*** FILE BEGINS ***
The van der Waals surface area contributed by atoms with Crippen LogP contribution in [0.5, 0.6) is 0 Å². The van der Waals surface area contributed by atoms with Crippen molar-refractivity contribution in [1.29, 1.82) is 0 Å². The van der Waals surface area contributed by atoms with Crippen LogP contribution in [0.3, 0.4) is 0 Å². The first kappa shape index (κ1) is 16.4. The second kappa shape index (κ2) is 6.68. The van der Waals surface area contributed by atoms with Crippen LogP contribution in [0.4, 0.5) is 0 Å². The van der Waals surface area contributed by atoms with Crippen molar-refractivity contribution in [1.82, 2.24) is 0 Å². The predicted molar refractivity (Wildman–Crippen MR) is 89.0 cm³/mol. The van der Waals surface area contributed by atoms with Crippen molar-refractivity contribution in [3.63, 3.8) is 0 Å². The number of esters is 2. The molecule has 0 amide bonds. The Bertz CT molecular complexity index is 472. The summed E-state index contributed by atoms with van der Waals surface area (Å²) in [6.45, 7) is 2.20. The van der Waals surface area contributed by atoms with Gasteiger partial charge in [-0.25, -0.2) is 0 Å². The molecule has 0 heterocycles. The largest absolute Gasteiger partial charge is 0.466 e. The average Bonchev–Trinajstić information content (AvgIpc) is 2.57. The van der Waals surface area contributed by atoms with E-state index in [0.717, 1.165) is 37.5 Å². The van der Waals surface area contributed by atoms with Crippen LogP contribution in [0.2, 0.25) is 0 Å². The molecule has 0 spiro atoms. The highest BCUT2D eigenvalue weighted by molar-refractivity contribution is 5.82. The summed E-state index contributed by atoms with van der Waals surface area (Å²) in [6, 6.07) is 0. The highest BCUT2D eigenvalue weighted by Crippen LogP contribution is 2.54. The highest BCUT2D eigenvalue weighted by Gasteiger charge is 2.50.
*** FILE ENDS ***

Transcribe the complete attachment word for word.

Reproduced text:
The van der Waals surface area contributed by atoms with Crippen LogP contribution in [0.5, 0.6) is 0 Å². The van der Waals surface area contributed by atoms with Crippen molar-refractivity contribution in [1.29, 1.82) is 0 Å². The van der Waals surface area contributed by atoms with Crippen LogP contribution in [0.3, 0.4) is 0 Å². The first kappa shape index (κ1) is 16.4. The second kappa shape index (κ2) is 6.68. The van der Waals surface area contributed by atoms with Crippen LogP contribution in [0.4, 0.5) is 0 Å². The van der Waals surface area contributed by atoms with Crippen molar-refractivity contribution in [1.82, 2.24) is 0 Å². The predicted molar refractivity (Wildman–Crippen MR) is 89.0 cm³/mol. The van der Waals surface area contributed by atoms with Crippen molar-refractivity contribution in [3.63, 3.8) is 0 Å². The number of esters is 2. The molecule has 0 amide bonds. The Bertz CT molecular complexity index is 472. The summed E-state index contributed by atoms with van der Waals surface area (Å²) in [6.45, 7) is 2.20. The van der Waals surface area contributed by atoms with Gasteiger partial charge in [-0.25, -0.2) is 0 Å². The molecule has 0 heterocycles. The largest absolute Gasteiger partial charge is 0.466 e. The average Bonchev–Trinajstić information content (AvgIpc) is 2.57. The van der Waals surface area contributed by atoms with E-state index in [0.717, 1.165) is 37.5 Å². The van der Waals surface area contributed by atoms with Crippen LogP contribution in [0.2, 0.25) is 0 Å². The molecule has 0 spiro atoms. The highest BCUT2D eigenvalue weighted by molar-refractivity contribution is 5.82. The summed E-state index contributed by atoms with van der Waals surface area (Å²) in [6, 6.07) is 0. The highest BCUT2D eigenvalue weighted by Crippen LogP contribution is 2.54. The highest BCUT2D eigenvalue weighted by Gasteiger charge is 2.50.